2.3. The Effects of Genistein on T-47D Breast Cancer Cells

Mukund et al. summarize that GNT (50 µM) lowered angiogenesis by preventing the transactivation of downstream HIF-1α effectors such as VEGF, reducing the expression of hypoxia-inducible factor-1α in the T-47D BC cell line [74]. Cell proliferation efficacy was evident by GNT (10 nm) with apoptosis induction through the mitochondrial-dependent pathway via upregulating the cyt-C and oxidase activity, and downregulating the ATP synthase/cytochrome c oxidase ratio [57]. GNT at 1 nm–100 µM inhibits cell proliferation through ERK1/2-mediated signaling by the downregulation of phosphorylated p90RSK [84], while 10 µM of GNT induces apoptosis and inhibits cell proliferation through degrading proto-oncogene c-Fos levels and prohibiting protein 1 (AP-1) and ERK expression [73]. Another in vitro study by Rajah revealed that GNT (10–100 µM) inhibits cell proliferation and tumor growth by downregulating MEK5, pERK5, and NF-κB proteins [81]. Additionally, a high GNT (20 M) concentration inhibits cell proliferation by reducing ER-messenger RNA transcription and arresting the cell cycle at the G2/M phase [61]. According to Sotoca et al., GNT (500 nm) inhibited cell growth and induced apoptosis by activating cytoskeleton restructuring that results in interaction among integrins, focalized adhesion kinase, and CDC42 that leads to cell cycle arrest in the T-47D BC cell line [85], while according to Pons et al., GNT (1 µM) caused a significant decrease in cell viability by increasing Sirt1, TGFβ, and PRARγ and decreasing IL-1β expression in T-47D BC cells [68].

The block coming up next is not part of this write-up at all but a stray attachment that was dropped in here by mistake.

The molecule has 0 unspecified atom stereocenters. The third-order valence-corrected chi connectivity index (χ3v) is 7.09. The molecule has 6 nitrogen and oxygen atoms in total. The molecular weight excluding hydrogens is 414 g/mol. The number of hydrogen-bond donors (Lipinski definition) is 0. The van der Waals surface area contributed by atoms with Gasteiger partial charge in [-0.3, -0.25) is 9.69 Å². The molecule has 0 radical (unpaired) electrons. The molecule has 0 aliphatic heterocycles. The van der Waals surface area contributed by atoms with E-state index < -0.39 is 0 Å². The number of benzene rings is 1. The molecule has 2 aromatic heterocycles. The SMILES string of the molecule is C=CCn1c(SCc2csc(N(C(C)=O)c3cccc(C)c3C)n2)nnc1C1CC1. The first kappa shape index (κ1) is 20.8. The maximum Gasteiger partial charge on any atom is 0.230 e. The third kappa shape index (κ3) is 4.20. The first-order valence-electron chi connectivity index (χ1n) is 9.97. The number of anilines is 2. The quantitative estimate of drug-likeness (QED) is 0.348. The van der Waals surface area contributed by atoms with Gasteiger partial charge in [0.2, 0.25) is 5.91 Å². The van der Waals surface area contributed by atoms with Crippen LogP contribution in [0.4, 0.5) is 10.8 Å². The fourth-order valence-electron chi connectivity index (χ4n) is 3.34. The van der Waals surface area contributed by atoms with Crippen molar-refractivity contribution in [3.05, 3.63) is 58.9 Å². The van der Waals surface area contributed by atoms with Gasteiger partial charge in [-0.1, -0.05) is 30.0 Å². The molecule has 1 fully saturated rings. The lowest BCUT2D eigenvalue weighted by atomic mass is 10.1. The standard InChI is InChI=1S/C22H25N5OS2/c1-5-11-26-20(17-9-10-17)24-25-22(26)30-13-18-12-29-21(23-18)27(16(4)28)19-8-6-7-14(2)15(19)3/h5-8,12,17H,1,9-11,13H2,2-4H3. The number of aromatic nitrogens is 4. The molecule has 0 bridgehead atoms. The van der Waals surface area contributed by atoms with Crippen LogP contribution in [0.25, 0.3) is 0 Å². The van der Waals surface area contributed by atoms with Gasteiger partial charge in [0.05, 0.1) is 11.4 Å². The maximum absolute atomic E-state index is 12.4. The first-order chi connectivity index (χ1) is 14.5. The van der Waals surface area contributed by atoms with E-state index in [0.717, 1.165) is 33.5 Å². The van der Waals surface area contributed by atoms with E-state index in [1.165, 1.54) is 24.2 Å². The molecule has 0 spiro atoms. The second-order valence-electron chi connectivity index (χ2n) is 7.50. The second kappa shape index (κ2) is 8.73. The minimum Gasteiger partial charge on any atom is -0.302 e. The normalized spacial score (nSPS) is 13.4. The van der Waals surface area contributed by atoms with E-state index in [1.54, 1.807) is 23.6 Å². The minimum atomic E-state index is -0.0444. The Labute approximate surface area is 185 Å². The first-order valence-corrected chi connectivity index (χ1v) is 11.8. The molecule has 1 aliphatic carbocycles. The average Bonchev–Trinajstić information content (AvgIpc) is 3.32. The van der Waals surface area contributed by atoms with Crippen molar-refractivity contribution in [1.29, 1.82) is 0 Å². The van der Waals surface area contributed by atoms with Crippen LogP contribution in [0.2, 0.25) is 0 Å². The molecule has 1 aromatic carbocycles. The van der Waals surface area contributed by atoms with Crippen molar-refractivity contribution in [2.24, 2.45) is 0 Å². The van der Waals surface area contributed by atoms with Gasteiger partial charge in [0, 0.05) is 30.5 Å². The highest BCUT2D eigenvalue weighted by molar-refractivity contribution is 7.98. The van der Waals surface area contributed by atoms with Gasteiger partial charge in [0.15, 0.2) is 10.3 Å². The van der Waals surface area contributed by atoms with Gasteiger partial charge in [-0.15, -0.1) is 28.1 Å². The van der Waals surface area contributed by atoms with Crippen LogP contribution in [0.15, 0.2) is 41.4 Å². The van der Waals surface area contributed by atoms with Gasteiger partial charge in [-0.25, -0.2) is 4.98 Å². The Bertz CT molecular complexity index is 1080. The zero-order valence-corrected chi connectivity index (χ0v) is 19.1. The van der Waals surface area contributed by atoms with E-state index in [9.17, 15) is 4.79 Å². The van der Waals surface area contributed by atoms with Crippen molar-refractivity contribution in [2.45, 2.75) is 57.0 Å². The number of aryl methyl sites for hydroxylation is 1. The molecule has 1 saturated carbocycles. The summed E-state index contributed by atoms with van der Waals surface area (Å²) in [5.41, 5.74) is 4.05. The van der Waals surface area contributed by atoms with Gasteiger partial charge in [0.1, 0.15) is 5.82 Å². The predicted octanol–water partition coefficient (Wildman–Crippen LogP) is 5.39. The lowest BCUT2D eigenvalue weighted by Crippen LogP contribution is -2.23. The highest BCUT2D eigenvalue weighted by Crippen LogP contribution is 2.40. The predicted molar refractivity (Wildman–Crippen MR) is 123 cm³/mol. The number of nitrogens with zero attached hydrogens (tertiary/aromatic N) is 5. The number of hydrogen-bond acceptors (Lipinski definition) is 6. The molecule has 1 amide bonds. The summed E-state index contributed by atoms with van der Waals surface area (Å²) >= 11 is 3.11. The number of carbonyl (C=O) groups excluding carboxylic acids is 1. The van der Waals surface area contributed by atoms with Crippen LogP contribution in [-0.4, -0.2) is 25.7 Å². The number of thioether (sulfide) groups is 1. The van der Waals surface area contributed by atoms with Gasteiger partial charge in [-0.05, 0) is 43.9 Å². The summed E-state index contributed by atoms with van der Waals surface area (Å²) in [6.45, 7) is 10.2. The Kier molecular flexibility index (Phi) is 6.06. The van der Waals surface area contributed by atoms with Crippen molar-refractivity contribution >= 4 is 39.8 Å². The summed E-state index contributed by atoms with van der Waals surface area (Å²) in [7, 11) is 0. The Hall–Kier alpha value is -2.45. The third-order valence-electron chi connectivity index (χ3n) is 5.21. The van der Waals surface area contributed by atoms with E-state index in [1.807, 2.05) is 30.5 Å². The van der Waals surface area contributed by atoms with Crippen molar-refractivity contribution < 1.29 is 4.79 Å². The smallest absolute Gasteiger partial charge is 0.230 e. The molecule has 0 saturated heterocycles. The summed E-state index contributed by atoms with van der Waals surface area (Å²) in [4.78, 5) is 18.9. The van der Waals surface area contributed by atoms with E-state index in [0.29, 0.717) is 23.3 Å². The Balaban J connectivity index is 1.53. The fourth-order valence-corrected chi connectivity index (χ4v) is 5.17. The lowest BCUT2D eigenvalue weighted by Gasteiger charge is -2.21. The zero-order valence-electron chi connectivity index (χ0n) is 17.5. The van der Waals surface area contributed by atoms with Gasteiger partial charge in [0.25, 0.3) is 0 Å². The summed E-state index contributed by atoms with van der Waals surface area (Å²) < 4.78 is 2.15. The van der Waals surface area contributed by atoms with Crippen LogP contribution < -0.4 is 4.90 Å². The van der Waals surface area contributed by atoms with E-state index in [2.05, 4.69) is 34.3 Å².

2.4. The Effects of Genistein on HCC1395 Breast Cancer Cells

Lee et al. demonstrated that GNT (1–200 µM) inhibited HCC1395 cell invasion and metastasis through the upregulation of TFPI-2, ATF3, DNMT1, and MTCBP-1 gene expression and the downregulation of MMP-2, MMP-7, CXCL12 genes, leading to cell cycle arrest at the G2/M phase, therefore reducing cell viability [86].